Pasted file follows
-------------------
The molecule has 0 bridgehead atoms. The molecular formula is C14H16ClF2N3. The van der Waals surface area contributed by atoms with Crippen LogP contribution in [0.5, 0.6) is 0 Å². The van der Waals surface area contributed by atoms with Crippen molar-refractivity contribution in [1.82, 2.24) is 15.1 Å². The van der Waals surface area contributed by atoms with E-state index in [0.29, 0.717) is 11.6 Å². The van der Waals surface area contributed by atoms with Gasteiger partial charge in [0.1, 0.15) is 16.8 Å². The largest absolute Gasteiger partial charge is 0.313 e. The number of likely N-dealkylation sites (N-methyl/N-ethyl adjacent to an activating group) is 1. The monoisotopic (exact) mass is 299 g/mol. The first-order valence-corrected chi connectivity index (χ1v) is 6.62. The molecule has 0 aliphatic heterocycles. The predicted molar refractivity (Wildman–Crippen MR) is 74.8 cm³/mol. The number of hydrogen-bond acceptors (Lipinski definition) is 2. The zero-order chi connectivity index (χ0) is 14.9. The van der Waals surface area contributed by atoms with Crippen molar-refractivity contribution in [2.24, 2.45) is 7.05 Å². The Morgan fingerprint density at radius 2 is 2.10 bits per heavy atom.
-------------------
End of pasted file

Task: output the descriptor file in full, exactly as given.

The molecule has 0 bridgehead atoms. The molecular formula is C14H16ClF2N3. The van der Waals surface area contributed by atoms with Crippen LogP contribution in [0.5, 0.6) is 0 Å². The van der Waals surface area contributed by atoms with Crippen molar-refractivity contribution in [1.82, 2.24) is 15.1 Å². The van der Waals surface area contributed by atoms with E-state index in [0.29, 0.717) is 11.6 Å². The van der Waals surface area contributed by atoms with Gasteiger partial charge in [0.1, 0.15) is 16.8 Å². The largest absolute Gasteiger partial charge is 0.313 e. The number of likely N-dealkylation sites (N-methyl/N-ethyl adjacent to an activating group) is 1. The monoisotopic (exact) mass is 299 g/mol. The first-order valence-corrected chi connectivity index (χ1v) is 6.62. The molecule has 0 aliphatic heterocycles. The predicted molar refractivity (Wildman–Crippen MR) is 74.8 cm³/mol. The number of hydrogen-bond acceptors (Lipinski definition) is 2. The zero-order chi connectivity index (χ0) is 14.9. The van der Waals surface area contributed by atoms with Crippen molar-refractivity contribution in [2.24, 2.45) is 7.05 Å². The Morgan fingerprint density at radius 2 is 2.10 bits per heavy atom.